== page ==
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The Economics of Communist Party Membership: The Curious Case of Rising Numbers and Wage Premium during China’s Transition

  • Appleton, Simon

    ()

    (University of Nottingham)

  • Knight, John

    ()

    (University of Oxford)

  • Song, Lina

    ()

    (University of Nottingham)

  • Xia, Qingjie

    ()

    (Peking University)

Why is it that, as the Chinese Communist Party has loosened its grip, abandoned its core beliefs, and marketized the economy, its membership has risen markedly along with the economic benefits of joining? We use three national household surveys, spanning eleven years, to answer this question with respect to labour market rewards in urban China. We conceptualize individual demand for Party membership as an investment in “political capital” that brings monetary rewards in terms of higher wages. This wage premium has risen with the growing wage differentials associated with the emergence of a labour market and the continuing value of political status in the semi-marketized transitional economy. However, a demand-side explanation does not explain the fact that the wage premium is higher for the personal characteristics that reduce the probability of membership. We develop an explanation in terms of a rationing of places and a scarcity value for members with those characteristics.

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Paper provided by Institute for the Study of Labor (IZA) in its series IZA Discussion Papers with number 3454.

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Length: 32 pages
Date of creation: Apr 2008
Date of revision:
Publication status: published in: Journal of Development Studies, 2009, 45, (2), 256-275
Handle: RePEc:iza:izadps:dp3454
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  1. Li, Hongbin & Liu, Pak-Wai & Zhang, Junsen & Ma, Ning, 2006. "Economic Returns to Communist Party Membership: Evidence from Urban Chinese Twins," IZA Discussion Papers 2118, Institute for the Study of Labor (IZA).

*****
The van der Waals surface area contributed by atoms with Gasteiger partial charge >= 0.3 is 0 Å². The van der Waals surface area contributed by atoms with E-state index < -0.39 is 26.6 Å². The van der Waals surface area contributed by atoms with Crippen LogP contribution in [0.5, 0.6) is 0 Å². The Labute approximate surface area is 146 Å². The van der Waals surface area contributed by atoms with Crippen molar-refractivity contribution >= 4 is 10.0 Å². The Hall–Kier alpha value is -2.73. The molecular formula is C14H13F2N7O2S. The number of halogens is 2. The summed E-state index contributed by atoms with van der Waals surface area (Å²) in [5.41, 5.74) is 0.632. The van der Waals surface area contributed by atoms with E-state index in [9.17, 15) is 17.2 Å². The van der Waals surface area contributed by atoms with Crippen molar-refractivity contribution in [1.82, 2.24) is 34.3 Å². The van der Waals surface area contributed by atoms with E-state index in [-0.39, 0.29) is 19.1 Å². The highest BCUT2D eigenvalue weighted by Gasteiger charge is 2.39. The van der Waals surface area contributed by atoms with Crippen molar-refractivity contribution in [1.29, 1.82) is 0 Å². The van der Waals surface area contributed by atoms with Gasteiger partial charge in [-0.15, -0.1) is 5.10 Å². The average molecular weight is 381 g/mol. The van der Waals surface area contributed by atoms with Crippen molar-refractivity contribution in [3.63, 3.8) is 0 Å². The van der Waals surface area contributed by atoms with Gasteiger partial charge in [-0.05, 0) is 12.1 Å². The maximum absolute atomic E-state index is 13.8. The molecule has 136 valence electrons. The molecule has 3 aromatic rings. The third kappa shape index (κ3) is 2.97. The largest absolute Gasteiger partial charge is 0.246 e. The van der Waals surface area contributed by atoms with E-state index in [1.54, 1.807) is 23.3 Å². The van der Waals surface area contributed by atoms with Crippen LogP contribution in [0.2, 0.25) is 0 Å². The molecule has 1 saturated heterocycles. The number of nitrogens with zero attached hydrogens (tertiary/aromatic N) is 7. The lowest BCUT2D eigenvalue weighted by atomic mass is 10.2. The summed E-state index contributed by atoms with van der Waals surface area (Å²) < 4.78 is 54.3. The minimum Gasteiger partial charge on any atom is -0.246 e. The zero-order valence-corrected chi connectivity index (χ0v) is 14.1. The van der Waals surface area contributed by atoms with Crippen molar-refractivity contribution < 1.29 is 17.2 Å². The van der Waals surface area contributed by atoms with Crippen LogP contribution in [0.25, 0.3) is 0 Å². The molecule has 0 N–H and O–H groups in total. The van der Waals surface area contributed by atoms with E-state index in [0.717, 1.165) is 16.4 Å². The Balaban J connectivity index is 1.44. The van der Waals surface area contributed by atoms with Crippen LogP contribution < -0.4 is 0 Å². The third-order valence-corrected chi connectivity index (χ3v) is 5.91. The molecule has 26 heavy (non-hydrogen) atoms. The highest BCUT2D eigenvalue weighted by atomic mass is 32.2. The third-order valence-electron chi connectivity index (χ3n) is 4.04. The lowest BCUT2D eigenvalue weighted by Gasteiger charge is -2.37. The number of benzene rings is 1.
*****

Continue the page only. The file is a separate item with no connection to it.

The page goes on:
2. Hongbin Li & Pak Wai Liu & Ning Ma & Junsen Zhang, 2005. "Economic Returns to Communist Party Membership: Evidence from Chinese Twins," Discussion Papers 00015, Chinese University of Hong Kong, Department of Economics.
  3. Heckman, James, 2013. "Sample selection bias as a specification error," Applied Econometrics, Publishing House "SINERGIA PRESS", vol. 31(3), pages 129-137.
  4. Ashenfelter, Orley & Krueger, Alan B, 1994. "Estimates of the Economic Returns to Schooling from a New Sample of Twins," American Economic Review, American Economic Association, vol. 84(5), pages 1157-73, December.
  5. Appleton, Simon & Knight, John & Song, Lina & Xia, Qingjie, 2002. "Labor retrenchment in China: Determinants and consequences," China Economic Review, Elsevier, vol. 13(2-3), pages 252-275.
  6. Liu, Zhiqiang, 2003. "The Economic Impact and Determinants of Investment in Human and Political Capital in China," Economic Development and Cultural Change, University of Chicago Press, vol. 51(4), pages 823-49, July.
  7. Groves, Theodore & Yongmiao Hong & John McMillan & Barry Naughton, 1995. "China's Evolving Managerial Labor Market," Journal of Political Economy, University of Chicago Press, vol. 103(4), pages 873-92, August.
  8. John Knight & Lina Song, 2003. "Increasing urban wage inequality in China," The Economics of Transition, The European Bank for Reconstruction and Development, vol. 11(4), pages 597-619, December.
  9. Simon Appleton & John Knight & Lina Song & Qingjie Xia, 2004. "Contrasting paradigms: segmentation and competitiveness in the formation of the chinese labour market," Journal of Chinese Economic and Business Studies, Taylor & Francis Journals, vol. 2(3), pages 185-205.
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